MOT under attack – your garage at risk


Garages under threat: will the MOT schedule be changed?
Garages under threat: will the MOT schedule be changed?

Nine months on from the Government’s first tentative suggestion that an MOT regime review was on the cards, there is still no sign of the elusive consultation. But a shock announcement by the Secretary of State for Transport last month has jolted the industry into action.

Of course, quiet conversations with Government officials have been going on behind the scenes for some months; the industry’s representatives have been busy making friends in the corridors of power and dropping heavy hints about the disastrous consequences of mucking about with the test’s frequency.

And it did seem that friends had been made. Mike Penning, the Under-Secretary of State, graced the Retail Motor Industry Federation with his presence at its Annual Dinner just six months ago, where he reassured members of the trade that he was on the automotive industry’s side; indeed, he was one of its biggest fans.

So the revelation by Transport Minister Philip Hammond that the Government will, after all, be consulting on proposals to adopt a new test frequency was something of a bombshell – the warning sirens sounded immediately, forcing all the major trade bodies to adopt attack positions.


CAT understands that three regimes will be consulted on: 4-1-1 (first test at four years, consecutive tests annually); 4-2-1 (first test at four years, second two years later and annually thereafter); and 4-2-2 (you get the picture). More shocking is that retention of the current tried and tested 3-1-1 regime appears not to be on the table at all.

Mr Hammond was widely quoted in the national media as saying: “Car technology has come a long way since the 1960s when our MOT regime was introduced. That’s why we think its right to look again to check whether we still have the right balance of MOT testing for modern vehicles. If we can move from first test at three years and yearly thereafter to four years, then two and then yearly, motorists could save £100.”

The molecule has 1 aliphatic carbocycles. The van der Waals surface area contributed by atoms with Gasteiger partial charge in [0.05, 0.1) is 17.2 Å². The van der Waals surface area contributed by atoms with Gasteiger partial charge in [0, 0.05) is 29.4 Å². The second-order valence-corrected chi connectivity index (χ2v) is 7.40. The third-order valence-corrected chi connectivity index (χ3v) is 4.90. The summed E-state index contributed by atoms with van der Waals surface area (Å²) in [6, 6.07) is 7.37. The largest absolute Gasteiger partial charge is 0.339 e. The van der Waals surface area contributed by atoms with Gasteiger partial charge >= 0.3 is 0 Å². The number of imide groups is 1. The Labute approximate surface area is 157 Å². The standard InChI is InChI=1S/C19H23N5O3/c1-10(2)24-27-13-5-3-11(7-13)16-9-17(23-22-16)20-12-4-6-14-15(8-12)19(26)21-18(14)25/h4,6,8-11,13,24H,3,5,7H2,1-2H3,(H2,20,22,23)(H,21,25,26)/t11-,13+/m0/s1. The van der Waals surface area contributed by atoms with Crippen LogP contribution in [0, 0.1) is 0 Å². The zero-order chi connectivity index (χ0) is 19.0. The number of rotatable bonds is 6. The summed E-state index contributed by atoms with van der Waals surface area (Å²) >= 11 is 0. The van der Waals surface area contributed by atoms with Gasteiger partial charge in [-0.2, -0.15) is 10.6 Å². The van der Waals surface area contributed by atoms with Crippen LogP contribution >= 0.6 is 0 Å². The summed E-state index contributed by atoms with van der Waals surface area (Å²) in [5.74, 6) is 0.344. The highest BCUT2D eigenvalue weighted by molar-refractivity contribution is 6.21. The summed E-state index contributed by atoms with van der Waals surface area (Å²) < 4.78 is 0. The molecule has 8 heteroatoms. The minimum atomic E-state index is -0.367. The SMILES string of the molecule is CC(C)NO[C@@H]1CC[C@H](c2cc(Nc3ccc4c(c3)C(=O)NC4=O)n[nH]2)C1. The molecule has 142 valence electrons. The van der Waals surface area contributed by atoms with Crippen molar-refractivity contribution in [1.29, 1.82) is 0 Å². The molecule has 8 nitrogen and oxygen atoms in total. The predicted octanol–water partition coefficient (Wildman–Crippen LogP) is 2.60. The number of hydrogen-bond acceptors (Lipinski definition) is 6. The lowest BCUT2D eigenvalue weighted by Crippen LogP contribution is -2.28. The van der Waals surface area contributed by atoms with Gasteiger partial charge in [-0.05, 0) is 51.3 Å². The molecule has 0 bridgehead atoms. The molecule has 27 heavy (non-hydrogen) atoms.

Stuart James, RMI director, pulled no punches in his appraisal of this statement. “We understand the consumer is seeing the move as a chance to save money on their MOT bills. However, the savings of as little as £25 a year will only escalate the repair bills that will come with bi-annual testing.”


He pointed out that maintenance standards are already slipping due to the lack of money car users currently have at their disposal. “This will in turn have a knock on effect on the safety of road users. This proposal could not come at a worse time for both garage owners and road users.”

Independent Automotive Aftermarket Federation member Richard Small, who runs Pentland Component Parts in Edinburgh, was equally horrified at the announcement. “Yes the MOT tests cost just over £50 but that’s not a lot to pay for a Government-approved safety check,” he said. “I say if safety-critical parts such as tyres and discs need replacing then they need replacing. Reducing the frequency of the MOT test won’t change this fact, and you can’t blame the annual MOT for it.

“If the Government really wanted to save the motorist some money, fuel prices and road tax would be far bigger game. You may take the maintenance and safety of your own car seriously, but what about the guy behind you? Are his brakes working properly? When were they last checked? Oh well, I guess you can take comfort that you both saved £50 as he ploughs into you!”

It’s an argument neatly illustrated by another IAAF member, Richard Stock of Marathon/ Benchmark Distribution. He wrote to his MP, Theresa Villiers, to register his concerns and enclosed a copy of the VT30 failure form for his family’s Vauxhall Zafira, which highlighted two “dangerous items” that he was thankfully able to put right before a potential accident could happen.

It doesn’t take much logical analysis to conclude that extending the gap between MOT tests will result in fewer defects being identified, and failed or failing parts putting the vehicle’s safe operation at risk for longer.
Richard Edy, director of the National Tyre Distributors Association, points out that, as with most other components, the vast majority of motorists do not inspect their tyres regularly – if at all – and for many, the annual MOT test is the only time that they are examined.